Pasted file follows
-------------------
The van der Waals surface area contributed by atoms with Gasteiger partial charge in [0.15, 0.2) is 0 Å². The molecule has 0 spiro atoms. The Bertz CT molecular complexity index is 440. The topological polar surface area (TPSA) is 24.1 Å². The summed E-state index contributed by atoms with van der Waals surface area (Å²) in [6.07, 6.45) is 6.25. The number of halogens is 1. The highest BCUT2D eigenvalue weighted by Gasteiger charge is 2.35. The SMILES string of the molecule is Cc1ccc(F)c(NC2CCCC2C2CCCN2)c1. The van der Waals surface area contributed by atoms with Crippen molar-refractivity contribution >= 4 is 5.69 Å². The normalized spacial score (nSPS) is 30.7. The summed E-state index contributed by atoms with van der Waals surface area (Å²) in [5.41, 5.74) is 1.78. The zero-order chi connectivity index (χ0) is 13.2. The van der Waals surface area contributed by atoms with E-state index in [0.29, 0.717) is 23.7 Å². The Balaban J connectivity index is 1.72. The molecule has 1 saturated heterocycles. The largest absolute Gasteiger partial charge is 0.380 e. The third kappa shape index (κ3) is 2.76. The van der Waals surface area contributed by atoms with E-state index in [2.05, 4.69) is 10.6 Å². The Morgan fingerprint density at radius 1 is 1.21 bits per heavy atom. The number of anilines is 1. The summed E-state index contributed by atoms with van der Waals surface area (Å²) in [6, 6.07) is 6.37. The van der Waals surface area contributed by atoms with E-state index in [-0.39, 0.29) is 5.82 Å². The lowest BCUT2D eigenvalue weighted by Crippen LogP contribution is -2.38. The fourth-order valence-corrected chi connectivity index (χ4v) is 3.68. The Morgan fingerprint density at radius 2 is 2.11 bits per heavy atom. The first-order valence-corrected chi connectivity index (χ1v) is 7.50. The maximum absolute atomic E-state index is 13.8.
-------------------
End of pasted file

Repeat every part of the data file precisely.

The van der Waals surface area contributed by atoms with Gasteiger partial charge in [0.15, 0.2) is 0 Å². The molecule has 0 spiro atoms. The Bertz CT molecular complexity index is 440. The topological polar surface area (TPSA) is 24.1 Å². The summed E-state index contributed by atoms with van der Waals surface area (Å²) in [6.07, 6.45) is 6.25. The number of halogens is 1. The highest BCUT2D eigenvalue weighted by Gasteiger charge is 2.35. The SMILES string of the molecule is Cc1ccc(F)c(NC2CCCC2C2CCCN2)c1. The van der Waals surface area contributed by atoms with Crippen molar-refractivity contribution >= 4 is 5.69 Å². The normalized spacial score (nSPS) is 30.7. The summed E-state index contributed by atoms with van der Waals surface area (Å²) in [5.41, 5.74) is 1.78. The zero-order chi connectivity index (χ0) is 13.2. The van der Waals surface area contributed by atoms with E-state index in [0.29, 0.717) is 23.7 Å². The Balaban J connectivity index is 1.72. The molecule has 1 saturated heterocycles. The largest absolute Gasteiger partial charge is 0.380 e. The third kappa shape index (κ3) is 2.76. The van der Waals surface area contributed by atoms with E-state index in [2.05, 4.69) is 10.6 Å². The Morgan fingerprint density at radius 1 is 1.21 bits per heavy atom. The number of anilines is 1. The summed E-state index contributed by atoms with van der Waals surface area (Å²) in [6, 6.07) is 6.37. The van der Waals surface area contributed by atoms with E-state index in [-0.39, 0.29) is 5.82 Å². The lowest BCUT2D eigenvalue weighted by Crippen LogP contribution is -2.38. The fourth-order valence-corrected chi connectivity index (χ4v) is 3.68. The Morgan fingerprint density at radius 2 is 2.11 bits per heavy atom. The first-order valence-corrected chi connectivity index (χ1v) is 7.50. The maximum absolute atomic E-state index is 13.8.